Exhibit 10 Defining the boundaries of your portfolio
Above par Divest Align and grow selectively Grow and expand Grow or acquire products and services that leverage your distinctive capabilities
Manage to divest/discontinue Below par Low
Leverage coherence or divest
Coherence with capabilities system
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Exhibit 11 Engagement, communication, and transparency are keys to success
To engage shareholders and, in particular, activists: • Maintain regular dialogue with key shareholders and make sure you understand their issues • Have a script prepared for inbound calls • Address activists directly and in a timely fashion • Communicate the full spectrum of strategic options and articulate the benefits of your current strategy When you lack transparency the results can be detrimental: • Allows activists to tell a story that is more compelling than yours • Could be interpreted as a lack of strategy or direction • Management’s analysis and strategic decision making is not recognized when it takes place behind the scenes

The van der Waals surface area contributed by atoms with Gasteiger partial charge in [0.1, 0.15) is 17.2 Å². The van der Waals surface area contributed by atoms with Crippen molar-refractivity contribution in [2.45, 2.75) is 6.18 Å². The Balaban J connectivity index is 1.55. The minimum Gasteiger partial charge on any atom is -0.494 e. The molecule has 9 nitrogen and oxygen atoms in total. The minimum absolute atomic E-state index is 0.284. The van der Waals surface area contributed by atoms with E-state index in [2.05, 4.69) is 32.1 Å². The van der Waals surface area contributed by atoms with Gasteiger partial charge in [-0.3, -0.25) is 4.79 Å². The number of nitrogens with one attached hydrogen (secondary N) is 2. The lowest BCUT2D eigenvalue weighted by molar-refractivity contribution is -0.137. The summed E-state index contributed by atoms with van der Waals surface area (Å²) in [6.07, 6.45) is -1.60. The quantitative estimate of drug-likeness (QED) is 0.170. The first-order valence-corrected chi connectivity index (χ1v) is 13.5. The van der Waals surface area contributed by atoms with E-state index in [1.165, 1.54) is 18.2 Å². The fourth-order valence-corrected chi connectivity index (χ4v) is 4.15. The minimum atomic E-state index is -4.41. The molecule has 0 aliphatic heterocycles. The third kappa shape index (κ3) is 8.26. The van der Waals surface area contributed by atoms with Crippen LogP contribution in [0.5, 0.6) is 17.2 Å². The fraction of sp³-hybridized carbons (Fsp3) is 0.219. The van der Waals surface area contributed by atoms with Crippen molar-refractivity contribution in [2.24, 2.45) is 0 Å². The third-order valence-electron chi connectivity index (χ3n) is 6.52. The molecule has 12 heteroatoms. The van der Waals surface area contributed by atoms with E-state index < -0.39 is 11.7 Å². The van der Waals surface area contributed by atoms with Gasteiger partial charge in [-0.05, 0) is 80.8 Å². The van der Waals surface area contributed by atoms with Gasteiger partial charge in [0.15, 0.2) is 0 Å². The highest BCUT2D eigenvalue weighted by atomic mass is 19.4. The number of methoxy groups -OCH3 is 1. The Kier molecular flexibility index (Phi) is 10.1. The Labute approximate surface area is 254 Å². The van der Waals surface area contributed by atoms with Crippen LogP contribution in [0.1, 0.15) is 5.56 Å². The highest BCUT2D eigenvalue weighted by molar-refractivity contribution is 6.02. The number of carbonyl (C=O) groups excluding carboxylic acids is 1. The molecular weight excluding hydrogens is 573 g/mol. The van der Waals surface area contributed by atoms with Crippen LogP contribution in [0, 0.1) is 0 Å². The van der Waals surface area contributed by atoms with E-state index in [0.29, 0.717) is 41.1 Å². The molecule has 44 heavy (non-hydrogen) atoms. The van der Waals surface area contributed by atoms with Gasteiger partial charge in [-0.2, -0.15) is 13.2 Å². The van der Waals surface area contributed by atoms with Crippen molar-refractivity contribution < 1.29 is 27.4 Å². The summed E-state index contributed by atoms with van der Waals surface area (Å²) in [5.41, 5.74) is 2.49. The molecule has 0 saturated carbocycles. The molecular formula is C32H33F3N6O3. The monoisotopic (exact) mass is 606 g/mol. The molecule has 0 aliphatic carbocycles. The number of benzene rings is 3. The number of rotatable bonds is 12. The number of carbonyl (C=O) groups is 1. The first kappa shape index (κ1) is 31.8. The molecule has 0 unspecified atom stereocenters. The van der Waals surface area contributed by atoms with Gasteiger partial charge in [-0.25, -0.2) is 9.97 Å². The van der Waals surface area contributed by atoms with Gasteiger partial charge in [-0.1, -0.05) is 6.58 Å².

Being proactive This brings us to one of the most important aspects of portfolio optimization: It needs to be proactive. It is not an annual or a quarterly exercise. Portfolio optimization can only deliver on its potential as a strategic tool if it is an ongoing activity that can reveal opportunities before they come to the attention of others. Detecting opportunities early will also help a company command the best deal value possible. Deal value is how much prospective buyers would be willing to pay if they were the optimal owner. It will generally be higher if the timing is right, the deal is carefully planned, and the business has been well managed. On the other hand, deal value will be considerably lower if the business is performing poorly, if there has been a negative change in the marketplace, or if the deal is hastily thrown together in response to the demands of an activist shareholder. External pressure should not be the impetus for divesting non-core businesses.